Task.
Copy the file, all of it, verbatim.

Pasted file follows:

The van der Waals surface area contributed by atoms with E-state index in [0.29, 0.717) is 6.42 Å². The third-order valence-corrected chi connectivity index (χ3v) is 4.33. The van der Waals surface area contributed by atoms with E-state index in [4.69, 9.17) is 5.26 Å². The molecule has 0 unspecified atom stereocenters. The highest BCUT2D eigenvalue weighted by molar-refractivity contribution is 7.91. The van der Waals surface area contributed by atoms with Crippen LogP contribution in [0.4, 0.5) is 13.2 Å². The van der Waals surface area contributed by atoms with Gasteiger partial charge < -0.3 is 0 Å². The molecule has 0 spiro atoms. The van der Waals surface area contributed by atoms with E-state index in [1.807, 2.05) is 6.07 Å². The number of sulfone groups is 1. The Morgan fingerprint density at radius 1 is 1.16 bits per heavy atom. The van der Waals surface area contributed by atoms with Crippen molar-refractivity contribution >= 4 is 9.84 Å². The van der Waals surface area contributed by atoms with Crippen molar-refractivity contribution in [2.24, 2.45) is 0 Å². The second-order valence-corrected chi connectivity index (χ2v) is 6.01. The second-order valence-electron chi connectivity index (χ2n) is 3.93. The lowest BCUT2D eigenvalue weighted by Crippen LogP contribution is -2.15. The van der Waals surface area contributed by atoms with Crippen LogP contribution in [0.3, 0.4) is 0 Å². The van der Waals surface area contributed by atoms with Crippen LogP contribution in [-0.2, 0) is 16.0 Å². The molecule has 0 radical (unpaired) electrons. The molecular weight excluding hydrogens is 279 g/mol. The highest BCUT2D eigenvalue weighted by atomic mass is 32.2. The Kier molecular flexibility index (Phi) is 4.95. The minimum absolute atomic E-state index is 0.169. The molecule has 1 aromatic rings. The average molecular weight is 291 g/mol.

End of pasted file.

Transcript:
The van der Waals surface area contributed by atoms with E-state index in [0.29, 0.717) is 6.42 Å². The third-order valence-corrected chi connectivity index (χ3v) is 4.33. The van der Waals surface area contributed by atoms with E-state index in [4.69, 9.17) is 5.26 Å². The molecule has 0 unspecified atom stereocenters. The highest BCUT2D eigenvalue weighted by molar-refractivity contribution is 7.91. The van der Waals surface area contributed by atoms with Crippen LogP contribution in [0.4, 0.5) is 13.2 Å². The van der Waals surface area contributed by atoms with Gasteiger partial charge < -0.3 is 0 Å². The molecule has 0 spiro atoms. The van der Waals surface area contributed by atoms with E-state index in [1.807, 2.05) is 6.07 Å². The number of sulfone groups is 1. The Morgan fingerprint density at radius 1 is 1.16 bits per heavy atom. The van der Waals surface area contributed by atoms with Crippen molar-refractivity contribution >= 4 is 9.84 Å². The van der Waals surface area contributed by atoms with Crippen molar-refractivity contribution in [2.24, 2.45) is 0 Å². The second-order valence-corrected chi connectivity index (χ2v) is 6.01. The second-order valence-electron chi connectivity index (χ2n) is 3.93. The lowest BCUT2D eigenvalue weighted by Crippen LogP contribution is -2.15. The van der Waals surface area contributed by atoms with Crippen LogP contribution in [0.3, 0.4) is 0 Å². The van der Waals surface area contributed by atoms with Crippen LogP contribution in [-0.2, 0) is 16.0 Å². The molecule has 0 radical (unpaired) electrons. The molecular weight excluding hydrogens is 279 g/mol. The highest BCUT2D eigenvalue weighted by atomic mass is 32.2. The Kier molecular flexibility index (Phi) is 4.95. The minimum absolute atomic E-state index is 0.169. The molecule has 1 aromatic rings. The average molecular weight is 291 g/mol.